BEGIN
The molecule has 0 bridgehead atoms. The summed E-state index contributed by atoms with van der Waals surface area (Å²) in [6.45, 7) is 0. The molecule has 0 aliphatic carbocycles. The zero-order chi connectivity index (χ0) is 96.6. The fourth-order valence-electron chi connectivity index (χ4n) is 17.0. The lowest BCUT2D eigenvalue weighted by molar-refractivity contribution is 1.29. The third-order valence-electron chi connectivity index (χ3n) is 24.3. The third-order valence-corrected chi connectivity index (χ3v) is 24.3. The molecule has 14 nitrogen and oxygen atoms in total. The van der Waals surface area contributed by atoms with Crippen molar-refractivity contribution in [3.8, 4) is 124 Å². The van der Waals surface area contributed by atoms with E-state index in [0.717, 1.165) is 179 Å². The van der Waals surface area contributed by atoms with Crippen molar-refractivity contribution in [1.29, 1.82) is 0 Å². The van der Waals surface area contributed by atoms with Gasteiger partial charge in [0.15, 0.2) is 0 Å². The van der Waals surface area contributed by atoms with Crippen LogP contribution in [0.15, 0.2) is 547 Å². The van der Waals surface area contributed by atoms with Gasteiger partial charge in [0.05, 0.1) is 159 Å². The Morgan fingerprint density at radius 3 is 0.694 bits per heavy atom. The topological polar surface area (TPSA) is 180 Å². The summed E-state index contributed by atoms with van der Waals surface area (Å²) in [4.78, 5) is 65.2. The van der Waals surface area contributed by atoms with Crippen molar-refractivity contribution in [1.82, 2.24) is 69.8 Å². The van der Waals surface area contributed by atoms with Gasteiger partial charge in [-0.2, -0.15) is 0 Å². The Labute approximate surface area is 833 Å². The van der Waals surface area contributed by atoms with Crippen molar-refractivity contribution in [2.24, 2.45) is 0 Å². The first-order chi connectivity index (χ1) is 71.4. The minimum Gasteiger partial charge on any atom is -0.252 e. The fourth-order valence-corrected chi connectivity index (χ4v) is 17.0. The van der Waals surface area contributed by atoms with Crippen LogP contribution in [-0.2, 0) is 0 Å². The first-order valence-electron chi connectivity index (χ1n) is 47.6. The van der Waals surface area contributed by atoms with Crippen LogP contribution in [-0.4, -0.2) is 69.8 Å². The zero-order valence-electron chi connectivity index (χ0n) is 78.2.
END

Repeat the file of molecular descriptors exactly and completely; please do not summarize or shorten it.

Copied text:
The molecule has 0 bridgehead atoms. The summed E-state index contributed by atoms with van der Waals surface area (Å²) in [6.45, 7) is 0. The molecule has 0 aliphatic carbocycles. The zero-order chi connectivity index (χ0) is 96.6. The fourth-order valence-electron chi connectivity index (χ4n) is 17.0. The lowest BCUT2D eigenvalue weighted by molar-refractivity contribution is 1.29. The third-order valence-electron chi connectivity index (χ3n) is 24.3. The third-order valence-corrected chi connectivity index (χ3v) is 24.3. The molecule has 14 nitrogen and oxygen atoms in total. The van der Waals surface area contributed by atoms with Crippen molar-refractivity contribution in [3.8, 4) is 124 Å². The van der Waals surface area contributed by atoms with E-state index in [0.717, 1.165) is 179 Å². The van der Waals surface area contributed by atoms with Crippen molar-refractivity contribution in [1.29, 1.82) is 0 Å². The van der Waals surface area contributed by atoms with Gasteiger partial charge in [0.15, 0.2) is 0 Å². The van der Waals surface area contributed by atoms with Crippen LogP contribution in [0.15, 0.2) is 547 Å². The van der Waals surface area contributed by atoms with Gasteiger partial charge in [0.05, 0.1) is 159 Å². The Morgan fingerprint density at radius 3 is 0.694 bits per heavy atom. The topological polar surface area (TPSA) is 180 Å². The summed E-state index contributed by atoms with van der Waals surface area (Å²) in [4.78, 5) is 65.2. The van der Waals surface area contributed by atoms with Crippen molar-refractivity contribution in [1.82, 2.24) is 69.8 Å². The van der Waals surface area contributed by atoms with Gasteiger partial charge in [-0.2, -0.15) is 0 Å². The Labute approximate surface area is 833 Å². The van der Waals surface area contributed by atoms with Crippen molar-refractivity contribution in [2.24, 2.45) is 0 Å². The first-order chi connectivity index (χ1) is 71.4. The minimum Gasteiger partial charge on any atom is -0.252 e. The fourth-order valence-corrected chi connectivity index (χ4v) is 17.0. The van der Waals surface area contributed by atoms with Crippen LogP contribution in [-0.2, 0) is 0 Å². The first-order valence-electron chi connectivity index (χ1n) is 47.6. The van der Waals surface area contributed by atoms with Crippen LogP contribution in [-0.4, -0.2) is 69.8 Å². The zero-order valence-electron chi connectivity index (χ0n) is 78.2.